Grizzly recovery based on facts

Wednesday, May 31, 2017

Recently we attended a meeting of the Skagit County Commissioners with representatives from North Cascades National Park and the U.S. Fish and Wildlife Service regarding a federal planning process considering grizzly bear restoration in the North Cascades.

Expecting a collaborative discussion with federal agency partners, we were dismayed the County Commissioners had invited the American Stewards of Liberty—a Texas-based organization that seeks to gut the Endangered Species Act and privatize public lands—to berate the federal process and agency staff and spread inaccurate and inflammatory information about human–grizzly bear interactions. The Commissioners also invited Paul Fielder to speak at the meeting. Mr. Fielder is a retired biologist from the Chelan PUD and now an advocate for wildlife trapping in Montana.

The National Park Service and U.S. Fish and Wildlife Service have been leading a multiyear public process with U.S. Forest Service involvement —formally known as an Environmental Impact Statement—to engage local communities in determining the most effective ways to restore grizzly bears to self-sustaining numbers in the North Cascades.

This follows decades of scientific study following the 1975 listing of the grizzly bear as a “threatened” species under the Endangered Species Act. The U.S. Fish and Wildlife Service has since found that the North Cascades grizzly bear warrants an “endangered” classification given its extremely small numbers.

These magnificent creatures roamed the American West, including the mountains of the Pacific Northwest, for thousands of years, sharing the landscape with bison, elk, wolves, black bears, Native Americans, and eventually early European settlers.

However, unregulated trapping, poisoning, hunting and habitat loss eliminated grizzly bears from 98 percent of their former range in the contiguous United States. The last legally hunted grizzly bear in the Cascades was shot in 1967 in today’s North Cascades National Park.

Based on successful restoration efforts elsewhere—including Yellowstone and Glacier National Parks and Montana’s Cabinet Mountains—the North Cascades Grizzly Bear Restoration Plan is considering several options to re-establish a self-sustaining number of bears in a 10,000-square mile (over 6 million acres) North Cascades Grizzly Bear Recovery Area.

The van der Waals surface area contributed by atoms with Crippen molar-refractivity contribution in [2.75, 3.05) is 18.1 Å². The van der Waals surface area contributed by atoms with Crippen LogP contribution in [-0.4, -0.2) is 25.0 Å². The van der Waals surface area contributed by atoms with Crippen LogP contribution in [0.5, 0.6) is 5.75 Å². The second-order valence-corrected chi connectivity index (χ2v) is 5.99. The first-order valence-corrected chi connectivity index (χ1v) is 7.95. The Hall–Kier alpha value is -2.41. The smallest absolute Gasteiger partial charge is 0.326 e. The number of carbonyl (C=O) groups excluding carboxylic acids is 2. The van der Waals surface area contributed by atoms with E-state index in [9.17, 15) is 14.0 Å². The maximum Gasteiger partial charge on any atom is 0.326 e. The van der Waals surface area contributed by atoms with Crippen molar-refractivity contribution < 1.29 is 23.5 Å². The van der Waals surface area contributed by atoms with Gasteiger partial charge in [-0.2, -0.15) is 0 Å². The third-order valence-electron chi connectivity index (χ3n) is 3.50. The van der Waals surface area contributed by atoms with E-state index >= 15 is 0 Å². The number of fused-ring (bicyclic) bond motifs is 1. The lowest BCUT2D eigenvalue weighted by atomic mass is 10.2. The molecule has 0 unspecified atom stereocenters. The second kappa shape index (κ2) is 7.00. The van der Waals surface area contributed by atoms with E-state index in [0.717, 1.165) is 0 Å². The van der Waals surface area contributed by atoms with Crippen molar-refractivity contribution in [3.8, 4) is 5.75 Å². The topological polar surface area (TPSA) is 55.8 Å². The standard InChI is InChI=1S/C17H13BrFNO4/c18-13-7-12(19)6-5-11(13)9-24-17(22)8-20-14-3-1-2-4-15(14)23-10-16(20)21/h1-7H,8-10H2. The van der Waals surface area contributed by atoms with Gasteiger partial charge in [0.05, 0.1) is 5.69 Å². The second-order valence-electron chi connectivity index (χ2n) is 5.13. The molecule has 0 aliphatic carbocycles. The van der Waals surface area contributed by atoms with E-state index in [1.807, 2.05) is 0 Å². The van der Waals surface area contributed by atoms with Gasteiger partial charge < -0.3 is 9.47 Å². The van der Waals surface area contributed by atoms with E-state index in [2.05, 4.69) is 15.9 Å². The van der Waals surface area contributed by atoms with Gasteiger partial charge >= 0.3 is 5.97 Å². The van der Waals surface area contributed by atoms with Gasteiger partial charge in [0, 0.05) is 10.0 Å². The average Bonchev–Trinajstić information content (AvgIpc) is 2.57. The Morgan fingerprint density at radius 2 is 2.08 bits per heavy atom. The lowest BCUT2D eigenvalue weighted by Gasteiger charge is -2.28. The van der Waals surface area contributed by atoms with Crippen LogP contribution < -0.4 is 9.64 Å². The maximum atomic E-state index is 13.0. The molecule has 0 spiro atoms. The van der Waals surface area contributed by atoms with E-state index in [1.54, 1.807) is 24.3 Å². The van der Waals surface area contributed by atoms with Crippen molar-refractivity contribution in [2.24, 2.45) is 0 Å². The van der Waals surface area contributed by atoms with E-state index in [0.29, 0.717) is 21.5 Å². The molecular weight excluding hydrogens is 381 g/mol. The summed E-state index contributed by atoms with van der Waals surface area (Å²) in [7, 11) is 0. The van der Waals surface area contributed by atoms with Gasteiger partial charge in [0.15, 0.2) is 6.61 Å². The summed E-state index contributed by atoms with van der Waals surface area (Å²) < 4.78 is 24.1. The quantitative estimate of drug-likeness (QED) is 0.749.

Stretching from I-90 north to the Canadian border and anchored by North Cascades National Park, the designated North Cascades Grizzly Bear Recovery Area is one of the largest blocks of wild, nationally owned public land remaining in the lower 48 states. Research indicates this wilderness landscape has quality habitat capable of supporting a self-sustaining grizzly bear population.

We don’t expect that everyone will support the restoration of grizzly bears, but concerns should be addressed with education based on facts, not fear. All three of us have worked and recreated in the backcountry every year, many days at a time, and have experienced no negative incidents with bears. We travel smartly, taking very simple measures to avoid conflicts with all wildlife, bears included. As a reward, we observe some amazing animals, doing what they do best in the backcountry, foraging on wild foods and keeping the ecosystem in balance. Wilderness, with its immense spaces, provides opportunities for that rare sighting of truly amazing creatures, and offers tranquility and hope for the future often lacking in our hurried lives.

Most Washington state residents understand this: A 2016 public opinion poll found that 80 percent of registered Washington State voters  surveyed support efforts to recover the declining population of grizzly bears in the North Cascades. Notably, this overwhelming support extends across gender, generational, regional and even partisan lines.

Likewise, the majority of public comments submitted as part of the EIS process to date have been strongly supportive of grizzly bear reintroduction.
We appreciate the County Commissioners looking out for the interests of Skagit County residents, and wanting to be engaged in the federal recovery process. Indeed, that is their job as our local elected officials.

However, the interests of local residents are not well served by importing a Texas-based, anti-Endangered Species Act, anti-public lands advocacy organization to spread inflammatory mistruths about grizzly bear reintroduction. 

For those who have concerns, working in partnership with agency scientists and planners, based on real information and best practices from other regions where people and grizzlies coexist, is the best approach. 

The commissioners have said they will meet again with federal agency representatives to hear responses to their questions and concerns.

Finally, we urge the Commissioners to work in partnership with federal and state agencies to address legitimate fears and concerns, and leave fear-mongering and broad anti-environmental political agendas out of the discussion.

Brenda Cunningham (M.S. in Biology) is a retired biologist, having worked on grizzly bear monitoring in the North Cascades ecosystem, as well as in Yellowstone National Park as both an interpretive ranger and resource management biologist. Peggy Ratermann (M.S. in Science Education) is a past research assistant in the biotechnology field, retired teacher in the Mount Vernon School District, and a frequent hiker and backpacker in our national parks and wilderness areas. Tim Manns had a 34-year career with the National Park Service as a park ranger/interpretive naturalist, including a decade in Yellowstone National Park and 14 years at North Cascades National Park.

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